I mentioned in a prior post that you need to read Andrew McAfee’s upcoming book called Enterprise 2.0. I hadn’t read it yet, but was looking forward to reading it based on his blog and other references to the ideas and work. Well, I bought a copy and finished it this past week. I enjoyed it and I’ve already recommended it to quite a few people. Here are some thoughts about it.
- The case studies in chapter 2 have elements of haunting familiarity that likely have parts that apply to many different companies. While I can’t extrapolate to every Enterprise, I certainly believe that everyone is trying to do more with less and trying to leverage their physical and people assets more and more every day.
- Chapter 4 is outstanding as it drives to the key reasons why the tools in the web 2.0 might just make a difference. To get better leverage, to move faster, to solve problems quicker, to get more minds working on the ‘opportunity of the day’ we need to connect with more problem solvers. We need more minds working on the ‘opportunity.’ We need to convert people who are farther away from us into people who are helping us solve problems. There is some good research that helps underpin why these tools make a difference.
- Chapter 5 talks about why these tools are different. I liked the headings in the chapter so much that I used them to make a point in a meeting where I was involved. These tools are ‘uniquely valuable’ which is the title of the chapter. I won’t repeat the points here but this is the best chapter in the book.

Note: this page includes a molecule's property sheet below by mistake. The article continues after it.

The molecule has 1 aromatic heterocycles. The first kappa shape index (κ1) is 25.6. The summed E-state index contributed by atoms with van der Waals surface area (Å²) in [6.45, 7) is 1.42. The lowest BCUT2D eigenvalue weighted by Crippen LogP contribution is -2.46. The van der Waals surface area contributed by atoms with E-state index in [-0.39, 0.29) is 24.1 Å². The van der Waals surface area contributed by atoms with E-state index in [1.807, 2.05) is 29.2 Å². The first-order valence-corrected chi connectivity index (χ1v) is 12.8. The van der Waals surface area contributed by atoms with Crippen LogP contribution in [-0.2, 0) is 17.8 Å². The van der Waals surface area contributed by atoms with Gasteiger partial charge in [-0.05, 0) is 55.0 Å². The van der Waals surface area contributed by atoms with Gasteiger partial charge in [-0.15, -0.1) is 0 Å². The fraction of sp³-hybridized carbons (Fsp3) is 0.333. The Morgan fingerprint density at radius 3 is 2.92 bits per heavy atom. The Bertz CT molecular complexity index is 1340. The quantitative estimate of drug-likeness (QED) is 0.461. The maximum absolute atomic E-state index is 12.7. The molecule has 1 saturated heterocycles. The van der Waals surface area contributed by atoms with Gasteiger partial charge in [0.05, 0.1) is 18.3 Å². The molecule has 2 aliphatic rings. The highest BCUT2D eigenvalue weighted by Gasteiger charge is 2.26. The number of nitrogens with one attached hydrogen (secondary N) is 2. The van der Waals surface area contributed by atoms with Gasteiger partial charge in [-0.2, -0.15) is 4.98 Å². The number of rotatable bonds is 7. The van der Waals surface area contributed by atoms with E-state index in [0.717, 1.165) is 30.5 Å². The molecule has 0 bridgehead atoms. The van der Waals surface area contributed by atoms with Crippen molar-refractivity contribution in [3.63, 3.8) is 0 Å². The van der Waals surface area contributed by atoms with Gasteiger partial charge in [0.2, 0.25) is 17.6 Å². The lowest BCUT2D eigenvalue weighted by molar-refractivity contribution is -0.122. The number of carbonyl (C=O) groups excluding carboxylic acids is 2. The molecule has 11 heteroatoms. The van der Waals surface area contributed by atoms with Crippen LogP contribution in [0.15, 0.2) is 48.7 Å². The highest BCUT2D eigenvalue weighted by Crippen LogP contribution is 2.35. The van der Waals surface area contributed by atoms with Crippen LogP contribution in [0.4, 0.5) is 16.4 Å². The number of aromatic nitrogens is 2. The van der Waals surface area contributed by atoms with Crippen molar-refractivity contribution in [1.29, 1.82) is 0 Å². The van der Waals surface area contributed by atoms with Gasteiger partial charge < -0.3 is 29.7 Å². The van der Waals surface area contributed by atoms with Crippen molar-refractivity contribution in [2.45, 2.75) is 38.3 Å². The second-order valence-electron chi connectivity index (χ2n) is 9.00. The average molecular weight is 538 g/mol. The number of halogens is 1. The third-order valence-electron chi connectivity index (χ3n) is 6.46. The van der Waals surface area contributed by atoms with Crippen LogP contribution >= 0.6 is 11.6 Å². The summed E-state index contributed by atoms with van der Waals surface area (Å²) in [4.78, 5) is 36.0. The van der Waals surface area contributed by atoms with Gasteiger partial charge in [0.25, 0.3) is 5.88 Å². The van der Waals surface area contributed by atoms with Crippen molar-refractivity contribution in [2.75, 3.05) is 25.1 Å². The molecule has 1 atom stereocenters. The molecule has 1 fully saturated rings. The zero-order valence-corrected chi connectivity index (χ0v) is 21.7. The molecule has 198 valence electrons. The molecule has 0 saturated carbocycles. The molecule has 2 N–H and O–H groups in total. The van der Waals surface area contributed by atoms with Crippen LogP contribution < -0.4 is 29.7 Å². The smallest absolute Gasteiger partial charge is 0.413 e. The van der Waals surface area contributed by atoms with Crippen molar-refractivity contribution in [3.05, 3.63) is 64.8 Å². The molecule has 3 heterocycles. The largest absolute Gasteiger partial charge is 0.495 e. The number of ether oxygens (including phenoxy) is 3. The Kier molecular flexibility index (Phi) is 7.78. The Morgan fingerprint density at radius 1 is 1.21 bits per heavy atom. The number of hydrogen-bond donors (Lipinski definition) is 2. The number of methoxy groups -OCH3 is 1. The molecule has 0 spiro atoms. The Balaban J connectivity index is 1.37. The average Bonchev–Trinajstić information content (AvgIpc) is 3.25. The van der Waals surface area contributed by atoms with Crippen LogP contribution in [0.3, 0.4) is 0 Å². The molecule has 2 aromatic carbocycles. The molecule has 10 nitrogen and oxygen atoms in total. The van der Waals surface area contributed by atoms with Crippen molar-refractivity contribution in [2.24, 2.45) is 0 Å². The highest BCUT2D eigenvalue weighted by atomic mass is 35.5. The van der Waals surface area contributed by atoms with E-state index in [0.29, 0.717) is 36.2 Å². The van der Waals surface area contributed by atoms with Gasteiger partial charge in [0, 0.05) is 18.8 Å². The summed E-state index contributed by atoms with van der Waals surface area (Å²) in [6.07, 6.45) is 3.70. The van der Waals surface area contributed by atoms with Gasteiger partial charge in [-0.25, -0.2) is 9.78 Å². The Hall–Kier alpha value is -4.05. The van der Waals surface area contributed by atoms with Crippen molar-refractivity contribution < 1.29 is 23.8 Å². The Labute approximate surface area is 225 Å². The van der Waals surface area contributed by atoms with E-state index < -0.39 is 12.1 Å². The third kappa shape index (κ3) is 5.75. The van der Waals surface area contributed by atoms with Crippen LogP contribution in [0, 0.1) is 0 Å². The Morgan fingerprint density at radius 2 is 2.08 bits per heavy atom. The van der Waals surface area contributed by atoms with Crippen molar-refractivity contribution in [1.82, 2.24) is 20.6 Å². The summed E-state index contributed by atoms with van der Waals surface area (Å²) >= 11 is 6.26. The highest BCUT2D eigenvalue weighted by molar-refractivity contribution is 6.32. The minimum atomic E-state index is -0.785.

- There is plenty of good material throughout the book and I wrote all through my copy (usually I read on Kindle but I anticipated that I’d write a lot on this so I went for the real book this time). The final thoughts of the book are around new ways of thinking and IT investments and goals. Good material to share with your leadership team and your CFO.
I really recommend this book and these ideas. It should be emphasized that these tools alone don’t make the difference. It takes new ways of thinking about working together and while this book and others can speed you along that path, I’m convinced that you’ve got to walk the journey yourself together with your colleagues. We are using wikis and I’ve been blogging inside the company for over 1.5 years and I can look back and see how my thinking has evolved over that time and how I’ve seen problems differently the further down the path I’ve gone. Perhaps I’ll write about that another time.
Get the book.